THTBU provides an intimate look into an Indigenous family’s journey to come to terms with their intergenerational trauma due to the Indian residential schools. Seen through the eyes of three generations and bound together by the same hurts.
So, I don’t think it’s a mystery why I didn’t do well in school.
You know, stuff about the residential school stuff,
I didn’t know anything about that just until, like I said,
the last ten or so years.
Realizing why your Grandpa is the way he is, because of
the stuff that he went through.
Being forced away from his home at the time.
Growing up and having religion forced down his throat, basically.
But I remember him just being miserable and drinking,
we got our asses kicked a bit growing up.
But I think we, for the most part they provided for us as best as they could,
considering the times.
I just thought my parents were like, just messed up people.
‘Cause I didn’t understand. I was a kid, right.
You don’t know when you’re a kid, you have no idea.
You just accepted that’s your family, that’s your life,
that’s how you live.
Nowadays Western society, they say it’s violence,
it’s abuse, it’s all this stuff, right?
And I understand that.
To me, as a product of Indian Residential School,
we had no choice.
Not my generation, not their generation.
It got taken away from us.
Our choice, our freedom, got taken away.
I think I would say more we – me included,
we’ve lost the
the virtue, if I can call it that,
of real love.
Nobody, there was no expression of love, of hugging.
Or, a kiss or ever being told, “I love you”.
The way it was expressed to us is we were hit a lot.
I went from relationship, to relationship, to relationship, to relationship.
It’s just how I dealt with my, my stuff.
Trying to find love, I don’t know.
I really, I don’t know, like I thought that sex was part of love.
I’m talking about the holistic love of a person, and all things of Creation.
And what I’ve learned throughout my life, that’s the most important thing.
And I said, if I didn’t say it I’ll say it now,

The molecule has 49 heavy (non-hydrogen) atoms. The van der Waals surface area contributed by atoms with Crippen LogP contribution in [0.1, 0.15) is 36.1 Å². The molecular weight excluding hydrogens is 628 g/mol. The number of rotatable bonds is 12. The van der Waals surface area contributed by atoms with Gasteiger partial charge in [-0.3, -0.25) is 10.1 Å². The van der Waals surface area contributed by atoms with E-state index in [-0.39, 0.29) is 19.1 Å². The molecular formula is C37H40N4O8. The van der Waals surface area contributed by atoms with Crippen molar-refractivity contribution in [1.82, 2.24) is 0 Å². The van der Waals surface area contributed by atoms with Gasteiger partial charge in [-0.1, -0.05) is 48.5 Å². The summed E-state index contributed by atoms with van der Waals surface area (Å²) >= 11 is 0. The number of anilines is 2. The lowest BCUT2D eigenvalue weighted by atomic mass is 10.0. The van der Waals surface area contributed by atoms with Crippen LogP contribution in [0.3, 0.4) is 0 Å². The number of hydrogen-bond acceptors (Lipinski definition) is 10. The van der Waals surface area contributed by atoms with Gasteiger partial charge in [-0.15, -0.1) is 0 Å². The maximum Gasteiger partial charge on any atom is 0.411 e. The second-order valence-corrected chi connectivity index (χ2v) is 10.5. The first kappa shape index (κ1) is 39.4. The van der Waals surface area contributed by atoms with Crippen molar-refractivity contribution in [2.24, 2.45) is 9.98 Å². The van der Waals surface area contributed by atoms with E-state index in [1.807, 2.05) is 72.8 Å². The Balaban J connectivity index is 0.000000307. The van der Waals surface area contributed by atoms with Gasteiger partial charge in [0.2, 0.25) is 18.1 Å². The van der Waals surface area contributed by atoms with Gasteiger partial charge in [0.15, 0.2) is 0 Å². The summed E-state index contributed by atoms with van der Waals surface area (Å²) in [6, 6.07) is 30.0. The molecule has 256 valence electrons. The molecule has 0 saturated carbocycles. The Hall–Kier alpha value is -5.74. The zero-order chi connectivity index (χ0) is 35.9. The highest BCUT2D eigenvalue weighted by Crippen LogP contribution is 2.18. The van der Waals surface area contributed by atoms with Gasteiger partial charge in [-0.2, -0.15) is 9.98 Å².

is that you, you’re a strong person.
I don’t know how you developed it, but
you’re gonna make it.
Intergenerational trauma is a reality that remains abstract to many.
Indigenous communities across Turtle Island are still affected
by the traumas inflicted upon them.
However, this generation, and the generations to come,
are strong, resilient, and will stand tall again.
Director: Victoria Anderson-Gardner
Victoria Anderson-Gardner is a queer Ojibwe filmmaker from Eagle Lake First Nation in Ontario. They are currently based out of Toronto, Ontario where they recently completed their thesis film for a Bachelor of Fine Arts degree at the School of Image Arts at Ryerson University. Victoria is a director and producer who has worked and assisted on a variety of productions which include The Hurt That Binds Us (Voices With Impact funded short documentary focused on Indigenous mental health, won best documentary at the Ryerson University Film Festival), Mni Wiconi: Mitakuyelo (imagineNATIVE commissioned film), In Search of a Perfect World (CBC Docs POV hosted by Peter Mansbridge, credited as additional director), and The Inconvenient Indian (Directed by Michelle Latimer, credited as production assistant).
Victoria is the 2019 imagineNATIVE and Charles Street Video artist-in-residence development program recipient for their film Mni Wiconi:Mitakuyelo which will be premiering at the imagineNATIVE 2019 Film Festival in Toronto.
Victoria is currently in production for a couple independent short documentaries that they are working on part-time
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